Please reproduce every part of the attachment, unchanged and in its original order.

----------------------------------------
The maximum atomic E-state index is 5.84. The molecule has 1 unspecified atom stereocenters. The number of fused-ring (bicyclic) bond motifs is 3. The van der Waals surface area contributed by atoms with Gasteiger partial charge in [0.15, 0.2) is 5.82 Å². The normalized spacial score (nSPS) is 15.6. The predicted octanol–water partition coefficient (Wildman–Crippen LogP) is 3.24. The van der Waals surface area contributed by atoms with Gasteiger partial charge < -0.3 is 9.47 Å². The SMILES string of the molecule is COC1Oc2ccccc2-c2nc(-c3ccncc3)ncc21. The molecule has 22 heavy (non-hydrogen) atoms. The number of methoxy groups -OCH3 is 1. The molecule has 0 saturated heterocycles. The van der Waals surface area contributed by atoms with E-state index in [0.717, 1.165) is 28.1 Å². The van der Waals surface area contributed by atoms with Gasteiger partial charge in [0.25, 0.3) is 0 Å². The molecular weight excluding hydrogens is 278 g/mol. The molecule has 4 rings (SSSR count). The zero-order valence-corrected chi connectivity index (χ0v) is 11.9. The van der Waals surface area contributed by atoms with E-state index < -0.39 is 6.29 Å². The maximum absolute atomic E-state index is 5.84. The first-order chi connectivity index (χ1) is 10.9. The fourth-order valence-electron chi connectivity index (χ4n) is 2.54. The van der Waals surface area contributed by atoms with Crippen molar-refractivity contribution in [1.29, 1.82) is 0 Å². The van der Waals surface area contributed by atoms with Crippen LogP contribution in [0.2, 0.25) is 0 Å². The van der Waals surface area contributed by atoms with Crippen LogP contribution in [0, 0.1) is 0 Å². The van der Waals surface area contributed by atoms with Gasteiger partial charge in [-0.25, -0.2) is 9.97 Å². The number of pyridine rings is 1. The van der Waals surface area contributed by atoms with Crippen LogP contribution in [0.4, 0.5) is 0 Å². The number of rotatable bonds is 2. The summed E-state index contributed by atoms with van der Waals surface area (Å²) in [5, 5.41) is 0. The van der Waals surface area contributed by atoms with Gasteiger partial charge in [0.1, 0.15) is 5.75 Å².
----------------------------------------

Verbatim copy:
The maximum atomic E-state index is 5.84. The molecule has 1 unspecified atom stereocenters. The number of fused-ring (bicyclic) bond motifs is 3. The van der Waals surface area contributed by atoms with Gasteiger partial charge in [0.15, 0.2) is 5.82 Å². The normalized spacial score (nSPS) is 15.6. The predicted octanol–water partition coefficient (Wildman–Crippen LogP) is 3.24. The van der Waals surface area contributed by atoms with Gasteiger partial charge < -0.3 is 9.47 Å². The SMILES string of the molecule is COC1Oc2ccccc2-c2nc(-c3ccncc3)ncc21. The molecule has 22 heavy (non-hydrogen) atoms. The number of methoxy groups -OCH3 is 1. The molecule has 0 saturated heterocycles. The van der Waals surface area contributed by atoms with E-state index in [0.717, 1.165) is 28.1 Å². The van der Waals surface area contributed by atoms with Gasteiger partial charge in [0.25, 0.3) is 0 Å². The molecular weight excluding hydrogens is 278 g/mol. The molecule has 4 rings (SSSR count). The zero-order valence-corrected chi connectivity index (χ0v) is 11.9. The van der Waals surface area contributed by atoms with E-state index < -0.39 is 6.29 Å². The maximum absolute atomic E-state index is 5.84. The first-order chi connectivity index (χ1) is 10.9. The fourth-order valence-electron chi connectivity index (χ4n) is 2.54. The van der Waals surface area contributed by atoms with Crippen molar-refractivity contribution in [1.29, 1.82) is 0 Å². The van der Waals surface area contributed by atoms with Crippen LogP contribution in [0.2, 0.25) is 0 Å². The van der Waals surface area contributed by atoms with Crippen LogP contribution in [0, 0.1) is 0 Å². The van der Waals surface area contributed by atoms with Gasteiger partial charge in [-0.25, -0.2) is 9.97 Å². The number of pyridine rings is 1. The van der Waals surface area contributed by atoms with Crippen LogP contribution in [0.4, 0.5) is 0 Å². The number of rotatable bonds is 2. The summed E-state index contributed by atoms with van der Waals surface area (Å²) in [5, 5.41) is 0. The van der Waals surface area contributed by atoms with Gasteiger partial charge in [0.1, 0.15) is 5.75 Å².